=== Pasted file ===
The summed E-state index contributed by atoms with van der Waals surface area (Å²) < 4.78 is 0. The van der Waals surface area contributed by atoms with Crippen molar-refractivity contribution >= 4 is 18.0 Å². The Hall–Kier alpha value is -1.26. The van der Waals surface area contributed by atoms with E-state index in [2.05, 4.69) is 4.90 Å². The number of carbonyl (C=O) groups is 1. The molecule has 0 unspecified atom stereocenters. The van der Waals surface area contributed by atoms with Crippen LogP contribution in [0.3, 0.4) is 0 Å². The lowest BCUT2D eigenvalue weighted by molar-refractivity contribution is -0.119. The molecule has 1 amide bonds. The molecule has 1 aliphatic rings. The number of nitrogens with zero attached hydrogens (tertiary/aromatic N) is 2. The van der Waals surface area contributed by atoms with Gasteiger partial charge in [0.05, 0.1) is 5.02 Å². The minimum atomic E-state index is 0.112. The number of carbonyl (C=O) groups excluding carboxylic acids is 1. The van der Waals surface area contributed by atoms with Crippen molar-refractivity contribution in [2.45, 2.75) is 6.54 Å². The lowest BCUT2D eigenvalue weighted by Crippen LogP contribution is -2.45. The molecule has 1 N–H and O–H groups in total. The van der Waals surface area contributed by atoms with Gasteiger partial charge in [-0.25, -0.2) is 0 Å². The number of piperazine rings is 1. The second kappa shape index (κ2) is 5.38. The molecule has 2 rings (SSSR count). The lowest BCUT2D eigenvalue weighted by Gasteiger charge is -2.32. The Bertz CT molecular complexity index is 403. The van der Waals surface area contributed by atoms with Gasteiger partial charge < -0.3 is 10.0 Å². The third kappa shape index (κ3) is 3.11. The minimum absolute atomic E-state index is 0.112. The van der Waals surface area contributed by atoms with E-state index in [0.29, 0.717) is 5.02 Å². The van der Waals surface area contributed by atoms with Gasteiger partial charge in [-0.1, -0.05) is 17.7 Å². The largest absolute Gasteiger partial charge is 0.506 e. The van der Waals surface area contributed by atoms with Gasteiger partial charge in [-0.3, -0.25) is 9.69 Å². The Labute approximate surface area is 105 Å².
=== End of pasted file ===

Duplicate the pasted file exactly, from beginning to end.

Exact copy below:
The summed E-state index contributed by atoms with van der Waals surface area (Å²) < 4.78 is 0. The van der Waals surface area contributed by atoms with Crippen molar-refractivity contribution >= 4 is 18.0 Å². The Hall–Kier alpha value is -1.26. The van der Waals surface area contributed by atoms with E-state index in [2.05, 4.69) is 4.90 Å². The number of carbonyl (C=O) groups is 1. The molecule has 0 unspecified atom stereocenters. The van der Waals surface area contributed by atoms with Crippen LogP contribution in [0.3, 0.4) is 0 Å². The lowest BCUT2D eigenvalue weighted by molar-refractivity contribution is -0.119. The molecule has 1 amide bonds. The molecule has 1 aliphatic rings. The number of nitrogens with zero attached hydrogens (tertiary/aromatic N) is 2. The van der Waals surface area contributed by atoms with Gasteiger partial charge in [0.05, 0.1) is 5.02 Å². The minimum atomic E-state index is 0.112. The number of carbonyl (C=O) groups excluding carboxylic acids is 1. The van der Waals surface area contributed by atoms with Crippen molar-refractivity contribution in [2.45, 2.75) is 6.54 Å². The lowest BCUT2D eigenvalue weighted by Crippen LogP contribution is -2.45. The molecule has 1 N–H and O–H groups in total. The van der Waals surface area contributed by atoms with Gasteiger partial charge in [-0.25, -0.2) is 0 Å². The number of piperazine rings is 1. The second kappa shape index (κ2) is 5.38. The molecule has 2 rings (SSSR count). The lowest BCUT2D eigenvalue weighted by Gasteiger charge is -2.32. The Bertz CT molecular complexity index is 403. The van der Waals surface area contributed by atoms with Gasteiger partial charge < -0.3 is 10.0 Å². The third kappa shape index (κ3) is 3.11. The minimum absolute atomic E-state index is 0.112. The van der Waals surface area contributed by atoms with E-state index in [0.29, 0.717) is 5.02 Å². The van der Waals surface area contributed by atoms with Gasteiger partial charge in [-0.1, -0.05) is 17.7 Å². The largest absolute Gasteiger partial charge is 0.506 e. The van der Waals surface area contributed by atoms with Gasteiger partial charge in [-0.3, -0.25) is 9.69 Å². The Labute approximate surface area is 105 Å².